Tuesday, January 8, 2013

This week in science: Cancer on the Brain

This week I will get back into the lab, back to TAing and give a research update seminar. Somewhere along the way I hope to find time to finish reading The Emperor of All Maladies: A Biography of Cancer. Because I've spent the last week or so engrossed with such an amazing book, I've found my mind dwelling on cancer (a topic well outside my field of work) more than usual.

Here's a couple interesting current stories, all related to cancer, whether it's prevention, early diagnosis or treatment; all worth reading.

Of course the beginning of the new year means about 1/4 of people (myself included) have set weight related resolutions (although that's not what I'm calling mine). Or maybe you set another popular goal, to lead a healthier lifestyle (quit smoking? drink less). Either way, you might be looking for a little inspiration to get you though the beginning stage and to the point where it becomes a habit. Cancer Research UK has collected a set of inspirational individuals who have had success with their goals in the past year, and subsequetly dramatically reduced their risk of developing some 40% of cancers which have been linked to unhealthy lifestyle. Check out one video here, or click on through for the other 3 inspirational stories.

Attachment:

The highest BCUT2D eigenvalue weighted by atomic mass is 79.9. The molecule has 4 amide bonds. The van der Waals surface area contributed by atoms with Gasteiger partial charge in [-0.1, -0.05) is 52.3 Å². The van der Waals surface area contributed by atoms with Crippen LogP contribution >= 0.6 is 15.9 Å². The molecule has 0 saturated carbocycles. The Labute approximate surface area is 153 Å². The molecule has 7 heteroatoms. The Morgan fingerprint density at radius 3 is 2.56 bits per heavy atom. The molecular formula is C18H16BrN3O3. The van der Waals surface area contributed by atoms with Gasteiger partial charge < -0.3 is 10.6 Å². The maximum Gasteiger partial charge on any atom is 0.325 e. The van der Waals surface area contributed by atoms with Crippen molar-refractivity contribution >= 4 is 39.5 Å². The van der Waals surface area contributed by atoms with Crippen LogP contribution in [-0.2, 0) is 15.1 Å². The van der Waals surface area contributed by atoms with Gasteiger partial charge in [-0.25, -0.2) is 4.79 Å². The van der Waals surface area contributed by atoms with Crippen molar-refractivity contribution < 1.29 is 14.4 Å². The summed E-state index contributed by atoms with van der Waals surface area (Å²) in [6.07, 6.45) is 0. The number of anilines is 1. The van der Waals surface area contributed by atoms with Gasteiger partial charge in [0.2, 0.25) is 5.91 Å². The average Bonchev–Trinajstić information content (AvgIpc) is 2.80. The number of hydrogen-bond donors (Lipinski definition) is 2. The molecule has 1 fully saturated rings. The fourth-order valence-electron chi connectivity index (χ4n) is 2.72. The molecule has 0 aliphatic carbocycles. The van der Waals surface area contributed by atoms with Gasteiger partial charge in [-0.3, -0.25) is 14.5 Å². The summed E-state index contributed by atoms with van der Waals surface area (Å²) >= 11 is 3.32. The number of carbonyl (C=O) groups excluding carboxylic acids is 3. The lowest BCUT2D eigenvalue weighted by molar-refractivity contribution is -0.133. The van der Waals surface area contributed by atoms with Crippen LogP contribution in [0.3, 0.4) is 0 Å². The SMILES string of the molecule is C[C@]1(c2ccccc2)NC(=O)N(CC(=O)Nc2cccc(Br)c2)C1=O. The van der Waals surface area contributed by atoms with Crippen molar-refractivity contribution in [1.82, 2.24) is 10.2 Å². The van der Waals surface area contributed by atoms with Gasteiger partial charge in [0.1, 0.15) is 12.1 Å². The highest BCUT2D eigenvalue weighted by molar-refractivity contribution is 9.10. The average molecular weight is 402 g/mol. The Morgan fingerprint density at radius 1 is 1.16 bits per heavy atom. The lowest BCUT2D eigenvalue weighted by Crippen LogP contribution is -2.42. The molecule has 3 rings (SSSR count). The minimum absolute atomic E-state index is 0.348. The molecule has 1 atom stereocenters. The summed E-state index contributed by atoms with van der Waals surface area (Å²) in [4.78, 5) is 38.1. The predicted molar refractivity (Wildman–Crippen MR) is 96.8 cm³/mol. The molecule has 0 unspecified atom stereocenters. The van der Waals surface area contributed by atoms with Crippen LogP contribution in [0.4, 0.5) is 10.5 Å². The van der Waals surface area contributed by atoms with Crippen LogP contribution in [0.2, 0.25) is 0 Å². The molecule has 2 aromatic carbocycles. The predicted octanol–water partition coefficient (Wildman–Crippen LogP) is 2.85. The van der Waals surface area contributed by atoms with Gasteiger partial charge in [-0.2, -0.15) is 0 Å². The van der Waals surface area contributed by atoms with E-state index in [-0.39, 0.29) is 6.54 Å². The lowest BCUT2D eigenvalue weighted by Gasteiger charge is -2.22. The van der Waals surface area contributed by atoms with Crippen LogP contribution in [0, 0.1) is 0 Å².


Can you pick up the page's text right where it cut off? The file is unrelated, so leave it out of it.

On the other hand, what if your risk for cancer is something you cannot change? This New York Times article adresses the question of "is it better to know, genetically your risk?" It's written by a young woman, who's been knowingly BRCA1 positive for most of her life (a mutation which carries a 98% chance of developing breast cancer. With the advent of the $1000 dollar genome era, and websites such as 23andme.com offering to give your information about not only your genetic heredity but also you risk for a large list of diseases for as little as $100; you have to ask yourself, do you really want to know. Or, is ignorance really bliss?

And what if you already know. What's on the horizon, treatment wise? Out with the old conventional chemotherapies, cell and virus based therapies are in vogue in research groups around the world. Of particular interest: How about cytotoxic T-cells targeted at the tumor? Isolated in low quantity from patients, converted into stem cells to be rapidly multiplied; redifferentiated and and reintroduced. A home grown, autologous, army against cancer; personalized medicine at its best. Recent work out of Japan show's that we may be getting close to developing this kind of 'miracle' treatment, read about it at the BBC here.

A pair of Tcells attacking a cancer cell, image source.

That's all for this week, stay tuned for more review of the above mentioned book (spoiler I love it so far) and DFTBA.


  1. Sara ... I'm intrigued by your blogs, impressed with your credentials, and I love your humor! Would love to have you read and comment on my book "Cancer On The Brain," which was recently published. I know for certain you will be honest!


    1. Jay! Thanks for contacting me, I'd love to read your book, have added it to my book list, you will for sure be hearing from me with a review soonish (in the middle of the Springsteen Biography that recently came out)



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